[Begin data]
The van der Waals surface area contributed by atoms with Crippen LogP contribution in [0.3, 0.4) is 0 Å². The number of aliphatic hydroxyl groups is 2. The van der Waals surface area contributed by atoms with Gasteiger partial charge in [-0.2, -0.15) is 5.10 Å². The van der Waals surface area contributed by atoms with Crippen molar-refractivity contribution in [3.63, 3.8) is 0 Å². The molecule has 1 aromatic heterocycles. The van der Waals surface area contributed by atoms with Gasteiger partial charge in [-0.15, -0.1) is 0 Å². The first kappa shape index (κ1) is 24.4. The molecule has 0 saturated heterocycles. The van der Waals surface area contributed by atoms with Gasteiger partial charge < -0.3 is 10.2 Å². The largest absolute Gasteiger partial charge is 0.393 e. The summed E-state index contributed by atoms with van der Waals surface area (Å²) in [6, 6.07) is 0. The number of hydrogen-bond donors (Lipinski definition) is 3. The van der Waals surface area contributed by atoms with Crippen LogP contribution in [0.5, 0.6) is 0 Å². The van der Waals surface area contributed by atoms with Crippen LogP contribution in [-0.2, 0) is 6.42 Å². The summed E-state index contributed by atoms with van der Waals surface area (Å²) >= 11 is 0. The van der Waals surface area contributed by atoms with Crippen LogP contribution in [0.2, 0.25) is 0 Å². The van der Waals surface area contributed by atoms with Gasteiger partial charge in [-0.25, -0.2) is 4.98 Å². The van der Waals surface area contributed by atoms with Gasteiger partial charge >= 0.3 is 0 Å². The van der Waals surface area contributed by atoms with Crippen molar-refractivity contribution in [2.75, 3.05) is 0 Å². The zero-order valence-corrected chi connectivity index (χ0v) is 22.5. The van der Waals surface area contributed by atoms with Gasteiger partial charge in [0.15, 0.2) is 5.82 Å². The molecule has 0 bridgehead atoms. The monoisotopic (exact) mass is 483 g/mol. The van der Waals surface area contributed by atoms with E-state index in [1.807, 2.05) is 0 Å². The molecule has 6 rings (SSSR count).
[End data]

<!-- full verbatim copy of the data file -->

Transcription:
The van der Waals surface area contributed by atoms with Crippen LogP contribution in [0.3, 0.4) is 0 Å². The number of aliphatic hydroxyl groups is 2. The van der Waals surface area contributed by atoms with Gasteiger partial charge in [-0.2, -0.15) is 5.10 Å². The van der Waals surface area contributed by atoms with Crippen molar-refractivity contribution in [3.63, 3.8) is 0 Å². The molecule has 1 aromatic heterocycles. The van der Waals surface area contributed by atoms with Gasteiger partial charge in [-0.15, -0.1) is 0 Å². The first kappa shape index (κ1) is 24.4. The molecule has 0 saturated heterocycles. The van der Waals surface area contributed by atoms with Gasteiger partial charge < -0.3 is 10.2 Å². The largest absolute Gasteiger partial charge is 0.393 e. The summed E-state index contributed by atoms with van der Waals surface area (Å²) in [6, 6.07) is 0. The number of hydrogen-bond donors (Lipinski definition) is 3. The van der Waals surface area contributed by atoms with Crippen LogP contribution in [0.5, 0.6) is 0 Å². The van der Waals surface area contributed by atoms with Crippen LogP contribution in [-0.2, 0) is 6.42 Å². The summed E-state index contributed by atoms with van der Waals surface area (Å²) >= 11 is 0. The van der Waals surface area contributed by atoms with Crippen LogP contribution in [0.2, 0.25) is 0 Å². The van der Waals surface area contributed by atoms with Gasteiger partial charge in [-0.25, -0.2) is 4.98 Å². The van der Waals surface area contributed by atoms with Gasteiger partial charge >= 0.3 is 0 Å². The van der Waals surface area contributed by atoms with Crippen molar-refractivity contribution in [2.75, 3.05) is 0 Å². The zero-order valence-corrected chi connectivity index (χ0v) is 22.5. The van der Waals surface area contributed by atoms with Gasteiger partial charge in [0.15, 0.2) is 5.82 Å². The molecule has 0 bridgehead atoms. The monoisotopic (exact) mass is 483 g/mol. The van der Waals surface area contributed by atoms with E-state index in [1.807, 2.05) is 0 Å². The molecule has 6 rings (SSSR count).